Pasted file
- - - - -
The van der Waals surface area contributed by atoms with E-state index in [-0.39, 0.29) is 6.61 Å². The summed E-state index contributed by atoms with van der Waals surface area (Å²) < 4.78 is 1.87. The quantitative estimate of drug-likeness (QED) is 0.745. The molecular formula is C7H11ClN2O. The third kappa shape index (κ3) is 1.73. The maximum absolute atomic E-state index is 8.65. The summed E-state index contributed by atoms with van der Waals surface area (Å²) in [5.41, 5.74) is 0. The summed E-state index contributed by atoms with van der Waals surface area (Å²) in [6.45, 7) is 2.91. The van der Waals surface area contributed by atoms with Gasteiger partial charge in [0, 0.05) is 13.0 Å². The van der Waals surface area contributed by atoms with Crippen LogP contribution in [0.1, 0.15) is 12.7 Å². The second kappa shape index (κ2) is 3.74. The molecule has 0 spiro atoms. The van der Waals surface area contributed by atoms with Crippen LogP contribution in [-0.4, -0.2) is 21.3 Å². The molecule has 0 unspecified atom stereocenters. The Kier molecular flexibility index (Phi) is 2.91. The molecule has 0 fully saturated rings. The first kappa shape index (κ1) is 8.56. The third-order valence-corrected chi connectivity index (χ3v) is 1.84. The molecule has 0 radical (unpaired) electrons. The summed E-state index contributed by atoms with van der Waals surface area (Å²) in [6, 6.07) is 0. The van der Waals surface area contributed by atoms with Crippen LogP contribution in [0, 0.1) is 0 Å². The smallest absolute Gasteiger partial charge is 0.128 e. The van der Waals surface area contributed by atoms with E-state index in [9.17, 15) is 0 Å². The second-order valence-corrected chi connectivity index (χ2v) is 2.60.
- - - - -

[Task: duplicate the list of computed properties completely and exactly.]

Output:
The van der Waals surface area contributed by atoms with E-state index in [-0.39, 0.29) is 6.61 Å². The summed E-state index contributed by atoms with van der Waals surface area (Å²) < 4.78 is 1.87. The quantitative estimate of drug-likeness (QED) is 0.745. The molecular formula is C7H11ClN2O. The third kappa shape index (κ3) is 1.73. The maximum absolute atomic E-state index is 8.65. The summed E-state index contributed by atoms with van der Waals surface area (Å²) in [5.41, 5.74) is 0. The summed E-state index contributed by atoms with van der Waals surface area (Å²) in [6.45, 7) is 2.91. The van der Waals surface area contributed by atoms with Gasteiger partial charge in [0, 0.05) is 13.0 Å². The van der Waals surface area contributed by atoms with Crippen LogP contribution in [0.1, 0.15) is 12.7 Å². The second kappa shape index (κ2) is 3.74. The molecule has 0 spiro atoms. The van der Waals surface area contributed by atoms with Crippen LogP contribution in [-0.4, -0.2) is 21.3 Å². The molecule has 0 unspecified atom stereocenters. The Kier molecular flexibility index (Phi) is 2.91. The molecule has 0 fully saturated rings. The first kappa shape index (κ1) is 8.56. The third-order valence-corrected chi connectivity index (χ3v) is 1.84. The molecule has 0 radical (unpaired) electrons. The summed E-state index contributed by atoms with van der Waals surface area (Å²) in [6, 6.07) is 0. The van der Waals surface area contributed by atoms with Crippen LogP contribution in [0, 0.1) is 0 Å². The smallest absolute Gasteiger partial charge is 0.128 e. The van der Waals surface area contributed by atoms with E-state index in [9.17, 15) is 0 Å². The second-order valence-corrected chi connectivity index (χ2v) is 2.60.